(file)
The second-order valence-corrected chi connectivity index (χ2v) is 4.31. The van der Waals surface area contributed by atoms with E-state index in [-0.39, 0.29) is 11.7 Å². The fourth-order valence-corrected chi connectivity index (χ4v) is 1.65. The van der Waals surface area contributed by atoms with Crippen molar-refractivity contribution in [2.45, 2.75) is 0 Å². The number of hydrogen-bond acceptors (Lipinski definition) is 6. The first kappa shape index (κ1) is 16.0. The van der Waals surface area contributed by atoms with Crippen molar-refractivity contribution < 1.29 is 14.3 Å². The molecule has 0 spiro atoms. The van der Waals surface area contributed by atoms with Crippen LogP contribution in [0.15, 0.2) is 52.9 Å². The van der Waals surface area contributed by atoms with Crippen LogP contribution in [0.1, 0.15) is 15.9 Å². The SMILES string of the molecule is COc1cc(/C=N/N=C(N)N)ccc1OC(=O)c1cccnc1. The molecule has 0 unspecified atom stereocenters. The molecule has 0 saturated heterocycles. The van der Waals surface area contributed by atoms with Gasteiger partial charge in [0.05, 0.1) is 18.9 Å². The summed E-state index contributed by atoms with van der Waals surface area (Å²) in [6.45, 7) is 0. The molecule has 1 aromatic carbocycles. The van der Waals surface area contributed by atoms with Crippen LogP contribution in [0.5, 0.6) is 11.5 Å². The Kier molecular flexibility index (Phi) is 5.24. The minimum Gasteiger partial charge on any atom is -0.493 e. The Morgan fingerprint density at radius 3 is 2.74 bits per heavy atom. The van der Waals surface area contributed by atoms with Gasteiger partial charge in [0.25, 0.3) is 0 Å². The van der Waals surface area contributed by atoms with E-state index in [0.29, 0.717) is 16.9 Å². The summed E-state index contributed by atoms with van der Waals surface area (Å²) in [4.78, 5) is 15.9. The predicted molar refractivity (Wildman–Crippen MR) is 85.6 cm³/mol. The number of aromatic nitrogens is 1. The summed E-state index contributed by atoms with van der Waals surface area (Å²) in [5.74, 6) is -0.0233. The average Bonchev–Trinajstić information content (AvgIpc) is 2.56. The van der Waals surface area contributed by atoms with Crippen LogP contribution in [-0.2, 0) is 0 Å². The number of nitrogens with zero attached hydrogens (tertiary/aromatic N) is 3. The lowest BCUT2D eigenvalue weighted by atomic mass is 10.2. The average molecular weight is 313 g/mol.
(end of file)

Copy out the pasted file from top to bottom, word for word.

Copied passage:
The second-order valence-corrected chi connectivity index (χ2v) is 4.31. The van der Waals surface area contributed by atoms with E-state index in [-0.39, 0.29) is 11.7 Å². The fourth-order valence-corrected chi connectivity index (χ4v) is 1.65. The van der Waals surface area contributed by atoms with Crippen molar-refractivity contribution in [2.45, 2.75) is 0 Å². The number of hydrogen-bond acceptors (Lipinski definition) is 6. The first kappa shape index (κ1) is 16.0. The van der Waals surface area contributed by atoms with Crippen molar-refractivity contribution < 1.29 is 14.3 Å². The molecule has 0 spiro atoms. The van der Waals surface area contributed by atoms with Crippen LogP contribution in [0.15, 0.2) is 52.9 Å². The van der Waals surface area contributed by atoms with Crippen LogP contribution in [0.1, 0.15) is 15.9 Å². The SMILES string of the molecule is COc1cc(/C=N/N=C(N)N)ccc1OC(=O)c1cccnc1. The molecule has 0 unspecified atom stereocenters. The molecule has 0 saturated heterocycles. The van der Waals surface area contributed by atoms with Gasteiger partial charge in [0.05, 0.1) is 18.9 Å². The summed E-state index contributed by atoms with van der Waals surface area (Å²) in [6.45, 7) is 0. The molecule has 1 aromatic carbocycles. The van der Waals surface area contributed by atoms with Crippen LogP contribution in [0.5, 0.6) is 11.5 Å². The Kier molecular flexibility index (Phi) is 5.24. The minimum Gasteiger partial charge on any atom is -0.493 e. The Morgan fingerprint density at radius 3 is 2.74 bits per heavy atom. The van der Waals surface area contributed by atoms with Gasteiger partial charge in [0.25, 0.3) is 0 Å². The van der Waals surface area contributed by atoms with E-state index in [0.29, 0.717) is 16.9 Å². The summed E-state index contributed by atoms with van der Waals surface area (Å²) in [4.78, 5) is 15.9. The predicted molar refractivity (Wildman–Crippen MR) is 85.6 cm³/mol. The number of aromatic nitrogens is 1. The summed E-state index contributed by atoms with van der Waals surface area (Å²) in [5.74, 6) is -0.0233. The average Bonchev–Trinajstić information content (AvgIpc) is 2.56. The van der Waals surface area contributed by atoms with Crippen LogP contribution in [-0.2, 0) is 0 Å². The number of nitrogens with zero attached hydrogens (tertiary/aromatic N) is 3. The lowest BCUT2D eigenvalue weighted by atomic mass is 10.2. The average molecular weight is 313 g/mol.